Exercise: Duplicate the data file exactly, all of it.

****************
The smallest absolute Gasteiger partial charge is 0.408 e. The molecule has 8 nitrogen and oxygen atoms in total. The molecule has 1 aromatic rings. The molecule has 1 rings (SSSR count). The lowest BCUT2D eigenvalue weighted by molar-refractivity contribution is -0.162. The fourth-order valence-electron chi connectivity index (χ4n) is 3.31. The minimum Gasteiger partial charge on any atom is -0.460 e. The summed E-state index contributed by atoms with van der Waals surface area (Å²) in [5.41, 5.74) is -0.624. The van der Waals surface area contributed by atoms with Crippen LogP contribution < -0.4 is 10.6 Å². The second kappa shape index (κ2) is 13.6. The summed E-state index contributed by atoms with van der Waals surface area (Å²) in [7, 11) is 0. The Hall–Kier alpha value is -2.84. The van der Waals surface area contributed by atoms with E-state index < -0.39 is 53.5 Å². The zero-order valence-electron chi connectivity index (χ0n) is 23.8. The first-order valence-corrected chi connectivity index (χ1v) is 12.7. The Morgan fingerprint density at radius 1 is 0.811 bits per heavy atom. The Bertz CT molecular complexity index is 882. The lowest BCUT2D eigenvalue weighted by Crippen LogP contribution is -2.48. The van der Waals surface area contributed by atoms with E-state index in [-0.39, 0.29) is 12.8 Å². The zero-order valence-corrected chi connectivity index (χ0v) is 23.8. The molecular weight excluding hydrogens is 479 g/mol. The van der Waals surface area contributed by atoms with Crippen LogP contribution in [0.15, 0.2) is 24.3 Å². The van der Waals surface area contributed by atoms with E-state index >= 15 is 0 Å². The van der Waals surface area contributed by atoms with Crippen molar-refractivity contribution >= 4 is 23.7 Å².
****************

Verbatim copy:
The smallest absolute Gasteiger partial charge is 0.408 e. The molecule has 8 nitrogen and oxygen atoms in total. The molecule has 1 aromatic rings. The molecule has 1 rings (SSSR count). The lowest BCUT2D eigenvalue weighted by molar-refractivity contribution is -0.162. The fourth-order valence-electron chi connectivity index (χ4n) is 3.31. The minimum Gasteiger partial charge on any atom is -0.460 e. The summed E-state index contributed by atoms with van der Waals surface area (Å²) in [5.41, 5.74) is -0.624. The van der Waals surface area contributed by atoms with Crippen LogP contribution < -0.4 is 10.6 Å². The second kappa shape index (κ2) is 13.6. The summed E-state index contributed by atoms with van der Waals surface area (Å²) in [7, 11) is 0. The Hall–Kier alpha value is -2.84. The van der Waals surface area contributed by atoms with E-state index < -0.39 is 53.5 Å². The zero-order valence-electron chi connectivity index (χ0n) is 23.8. The first-order valence-corrected chi connectivity index (χ1v) is 12.7. The Morgan fingerprint density at radius 1 is 0.811 bits per heavy atom. The Bertz CT molecular complexity index is 882. The lowest BCUT2D eigenvalue weighted by Crippen LogP contribution is -2.48. The van der Waals surface area contributed by atoms with E-state index in [-0.39, 0.29) is 12.8 Å². The zero-order valence-corrected chi connectivity index (χ0v) is 23.8. The molecular weight excluding hydrogens is 479 g/mol. The van der Waals surface area contributed by atoms with Crippen LogP contribution in [0.15, 0.2) is 24.3 Å². The van der Waals surface area contributed by atoms with E-state index >= 15 is 0 Å². The van der Waals surface area contributed by atoms with Crippen molar-refractivity contribution >= 4 is 23.7 Å².